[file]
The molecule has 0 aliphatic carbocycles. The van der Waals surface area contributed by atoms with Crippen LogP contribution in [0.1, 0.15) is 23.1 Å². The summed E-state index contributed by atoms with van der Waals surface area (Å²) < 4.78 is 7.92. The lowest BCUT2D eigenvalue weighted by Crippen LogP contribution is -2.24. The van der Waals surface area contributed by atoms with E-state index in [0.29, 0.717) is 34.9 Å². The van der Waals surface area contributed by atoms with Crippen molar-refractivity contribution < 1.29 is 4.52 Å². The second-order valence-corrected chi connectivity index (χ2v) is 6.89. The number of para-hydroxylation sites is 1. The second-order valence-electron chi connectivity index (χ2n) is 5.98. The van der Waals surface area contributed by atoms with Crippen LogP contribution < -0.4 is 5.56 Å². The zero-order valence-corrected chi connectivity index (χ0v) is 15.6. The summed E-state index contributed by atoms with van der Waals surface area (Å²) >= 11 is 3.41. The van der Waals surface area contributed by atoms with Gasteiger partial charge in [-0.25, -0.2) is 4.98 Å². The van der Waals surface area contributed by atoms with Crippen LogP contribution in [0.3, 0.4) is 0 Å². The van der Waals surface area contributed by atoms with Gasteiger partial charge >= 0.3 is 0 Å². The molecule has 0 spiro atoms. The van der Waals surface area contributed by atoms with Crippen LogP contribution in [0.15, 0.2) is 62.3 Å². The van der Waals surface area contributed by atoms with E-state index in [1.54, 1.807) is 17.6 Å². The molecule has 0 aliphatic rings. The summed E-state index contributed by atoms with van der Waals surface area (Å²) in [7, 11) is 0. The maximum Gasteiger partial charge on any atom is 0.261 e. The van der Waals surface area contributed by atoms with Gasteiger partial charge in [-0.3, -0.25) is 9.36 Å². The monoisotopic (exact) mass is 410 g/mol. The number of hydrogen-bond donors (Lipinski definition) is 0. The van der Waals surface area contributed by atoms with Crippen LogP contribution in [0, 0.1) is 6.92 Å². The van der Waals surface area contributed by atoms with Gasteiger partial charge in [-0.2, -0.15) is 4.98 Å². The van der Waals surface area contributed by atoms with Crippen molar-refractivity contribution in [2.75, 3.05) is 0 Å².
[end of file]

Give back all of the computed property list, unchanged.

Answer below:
The molecule has 0 aliphatic carbocycles. The van der Waals surface area contributed by atoms with Crippen LogP contribution in [0.1, 0.15) is 23.1 Å². The summed E-state index contributed by atoms with van der Waals surface area (Å²) < 4.78 is 7.92. The lowest BCUT2D eigenvalue weighted by Crippen LogP contribution is -2.24. The van der Waals surface area contributed by atoms with E-state index in [0.29, 0.717) is 34.9 Å². The van der Waals surface area contributed by atoms with Crippen molar-refractivity contribution < 1.29 is 4.52 Å². The second-order valence-corrected chi connectivity index (χ2v) is 6.89. The number of para-hydroxylation sites is 1. The second-order valence-electron chi connectivity index (χ2n) is 5.98. The van der Waals surface area contributed by atoms with Crippen LogP contribution < -0.4 is 5.56 Å². The zero-order valence-corrected chi connectivity index (χ0v) is 15.6. The summed E-state index contributed by atoms with van der Waals surface area (Å²) >= 11 is 3.41. The van der Waals surface area contributed by atoms with Gasteiger partial charge in [-0.25, -0.2) is 4.98 Å². The van der Waals surface area contributed by atoms with Crippen LogP contribution in [0.3, 0.4) is 0 Å². The van der Waals surface area contributed by atoms with Gasteiger partial charge >= 0.3 is 0 Å². The molecule has 0 spiro atoms. The van der Waals surface area contributed by atoms with Crippen LogP contribution in [0.15, 0.2) is 62.3 Å². The van der Waals surface area contributed by atoms with E-state index in [1.54, 1.807) is 17.6 Å². The molecule has 0 aliphatic rings. The summed E-state index contributed by atoms with van der Waals surface area (Å²) in [7, 11) is 0. The maximum Gasteiger partial charge on any atom is 0.261 e. The van der Waals surface area contributed by atoms with Gasteiger partial charge in [-0.3, -0.25) is 9.36 Å². The monoisotopic (exact) mass is 410 g/mol. The number of hydrogen-bond donors (Lipinski definition) is 0. The van der Waals surface area contributed by atoms with Crippen LogP contribution in [0, 0.1) is 6.92 Å². The van der Waals surface area contributed by atoms with Gasteiger partial charge in [-0.2, -0.15) is 4.98 Å². The van der Waals surface area contributed by atoms with Crippen molar-refractivity contribution in [2.75, 3.05) is 0 Å².